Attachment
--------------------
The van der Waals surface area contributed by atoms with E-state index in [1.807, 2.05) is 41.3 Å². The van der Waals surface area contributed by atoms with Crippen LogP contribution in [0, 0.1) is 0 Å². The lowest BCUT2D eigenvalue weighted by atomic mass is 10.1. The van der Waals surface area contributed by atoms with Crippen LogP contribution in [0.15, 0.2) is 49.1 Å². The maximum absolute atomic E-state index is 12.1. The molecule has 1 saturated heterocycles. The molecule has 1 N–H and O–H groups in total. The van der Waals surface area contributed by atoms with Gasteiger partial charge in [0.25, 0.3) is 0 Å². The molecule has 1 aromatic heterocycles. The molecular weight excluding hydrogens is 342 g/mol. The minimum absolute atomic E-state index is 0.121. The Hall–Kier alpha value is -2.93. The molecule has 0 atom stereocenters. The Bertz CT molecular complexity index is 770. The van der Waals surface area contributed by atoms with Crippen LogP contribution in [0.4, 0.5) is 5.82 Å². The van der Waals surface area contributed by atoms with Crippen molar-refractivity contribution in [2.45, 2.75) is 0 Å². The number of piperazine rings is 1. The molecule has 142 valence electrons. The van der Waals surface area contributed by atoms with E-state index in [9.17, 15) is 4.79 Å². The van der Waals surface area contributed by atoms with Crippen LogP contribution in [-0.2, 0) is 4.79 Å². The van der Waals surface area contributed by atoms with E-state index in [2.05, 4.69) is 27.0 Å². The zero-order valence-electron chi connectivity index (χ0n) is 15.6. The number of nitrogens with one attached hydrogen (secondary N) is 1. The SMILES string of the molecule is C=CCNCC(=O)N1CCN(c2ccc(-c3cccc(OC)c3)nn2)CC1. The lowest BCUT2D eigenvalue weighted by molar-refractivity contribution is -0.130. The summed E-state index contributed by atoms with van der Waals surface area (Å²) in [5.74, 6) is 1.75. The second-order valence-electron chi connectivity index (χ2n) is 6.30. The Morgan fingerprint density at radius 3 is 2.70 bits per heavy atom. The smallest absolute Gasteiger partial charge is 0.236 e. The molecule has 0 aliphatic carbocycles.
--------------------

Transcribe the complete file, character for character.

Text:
The van der Waals surface area contributed by atoms with E-state index in [1.807, 2.05) is 41.3 Å². The van der Waals surface area contributed by atoms with Crippen LogP contribution in [0, 0.1) is 0 Å². The lowest BCUT2D eigenvalue weighted by atomic mass is 10.1. The van der Waals surface area contributed by atoms with Crippen LogP contribution in [0.15, 0.2) is 49.1 Å². The maximum absolute atomic E-state index is 12.1. The molecule has 1 saturated heterocycles. The molecule has 1 N–H and O–H groups in total. The van der Waals surface area contributed by atoms with Gasteiger partial charge in [0.25, 0.3) is 0 Å². The molecule has 1 aromatic heterocycles. The molecular weight excluding hydrogens is 342 g/mol. The minimum absolute atomic E-state index is 0.121. The Hall–Kier alpha value is -2.93. The molecule has 0 atom stereocenters. The Bertz CT molecular complexity index is 770. The van der Waals surface area contributed by atoms with Crippen LogP contribution in [0.4, 0.5) is 5.82 Å². The van der Waals surface area contributed by atoms with Crippen molar-refractivity contribution in [2.45, 2.75) is 0 Å². The number of piperazine rings is 1. The molecule has 142 valence electrons. The van der Waals surface area contributed by atoms with E-state index in [9.17, 15) is 4.79 Å². The van der Waals surface area contributed by atoms with Crippen LogP contribution in [-0.2, 0) is 4.79 Å². The van der Waals surface area contributed by atoms with E-state index in [2.05, 4.69) is 27.0 Å². The zero-order valence-electron chi connectivity index (χ0n) is 15.6. The number of nitrogens with one attached hydrogen (secondary N) is 1. The SMILES string of the molecule is C=CCNCC(=O)N1CCN(c2ccc(-c3cccc(OC)c3)nn2)CC1. The lowest BCUT2D eigenvalue weighted by molar-refractivity contribution is -0.130. The summed E-state index contributed by atoms with van der Waals surface area (Å²) in [5.74, 6) is 1.75. The second-order valence-electron chi connectivity index (χ2n) is 6.30. The Morgan fingerprint density at radius 3 is 2.70 bits per heavy atom. The smallest absolute Gasteiger partial charge is 0.236 e. The molecule has 0 aliphatic carbocycles.